Weather service spokeswoman Susan Buchanan told the AP that the agency’s investigation found the routine monthly test message was properly coded. She says the weather service is “working with private sector companies to determine why some systems did not recognize the coding.”

The National Tsunami Warning Center said it did not issue a tsunami warning, watch or advisory for any part of the United States or Canada Tuesday morning. The center, based in Palmer, Alaska, issues monthly tests to regional weather offices.

Officials said it appeared to be an issue only with the Accuweather app.

Susan Faloon, public information officer for the Maine Emergency Management Agency, said her agency received an email from the National Weather Service about a test of the tsunami alert system, then a follow-up email reiterating that there was not an actual tsunami alert in effect.

If there had been an actual tsunami warning, MEMA would have sent out a message through its emergency alert system. That warning cannot be done with the push of one button to avoid alerts from going out inadvertently, Faloon said. The agency did not receive phone calls from people inquiring about the accuracy of the alert sent out Tuesday.

Last month, a Hawaii state employee mistakenly sent at alert warning of a ballistic missile attack. That Jan. 13 alert caused panic on the islands when it took 38 minutes for emergency officials to retract the warning. A week later, a malfunction triggered sirens at a North Carolina nuclear power plant.

Faloon, from MEMA, said despite the spate of recent false alerts, people should still take emergency alerts seriously.

“The unfortunate thing with all these recent incidents is we don’t want people to ignore them in the future,” she said. “Those are still very important messages people should pay close attention to and seek out additional information about from a local news source.”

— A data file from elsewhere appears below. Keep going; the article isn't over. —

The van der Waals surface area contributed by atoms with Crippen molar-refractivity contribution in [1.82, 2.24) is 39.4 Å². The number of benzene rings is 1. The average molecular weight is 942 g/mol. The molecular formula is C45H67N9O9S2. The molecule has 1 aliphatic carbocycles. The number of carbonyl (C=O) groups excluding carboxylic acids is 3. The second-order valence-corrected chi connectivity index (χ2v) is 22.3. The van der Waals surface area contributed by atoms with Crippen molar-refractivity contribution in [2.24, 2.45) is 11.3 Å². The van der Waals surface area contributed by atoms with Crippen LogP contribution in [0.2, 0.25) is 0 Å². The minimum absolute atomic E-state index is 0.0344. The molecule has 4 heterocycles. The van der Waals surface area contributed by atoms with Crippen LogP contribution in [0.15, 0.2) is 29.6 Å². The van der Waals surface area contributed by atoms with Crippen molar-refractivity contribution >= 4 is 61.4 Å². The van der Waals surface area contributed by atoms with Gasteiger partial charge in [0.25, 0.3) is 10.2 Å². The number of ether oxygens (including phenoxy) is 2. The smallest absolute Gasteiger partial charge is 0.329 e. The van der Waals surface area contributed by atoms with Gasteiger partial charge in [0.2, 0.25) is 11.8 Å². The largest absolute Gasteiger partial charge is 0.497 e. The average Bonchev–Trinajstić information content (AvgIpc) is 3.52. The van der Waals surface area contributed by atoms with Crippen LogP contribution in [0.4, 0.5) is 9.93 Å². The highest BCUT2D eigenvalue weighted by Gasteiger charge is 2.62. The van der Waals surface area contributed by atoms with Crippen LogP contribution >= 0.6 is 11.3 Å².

Most tsunamis occur in the Pacific Ocean because of seismic and volcanic activity there, and only small tsunami events have been recorded in Maine. According to National Weather Service records, small waves of less than 50 cm were recorded by gauges in Penobscot Bay in 1872, but the sources of the waves is unknown. In 1926, a wave suddenly reached 10 feet and flooded Bass Harbor.

A 20-foot-high tsunami spawned by an earthquake on Grand Banks hit Nova Scotia and possibly spilled into the Gulf of Maine in 1929, wiping out fishing villages and killing 28 people. There are no records in Maine of damage from that tsunami, according to the Maine Geological Survey.

While a tsunami in Maine is unlikely, state and local emergency management officials have prepared for the possibility that one could impact Maine if there was major geological activity like an earthquake or volcanic eruption in the Atlantic Ocean.  Cumberland County commissioners in 2012 accepted a $39,000 grant to help pay for educational materials associated with a tsunami threat.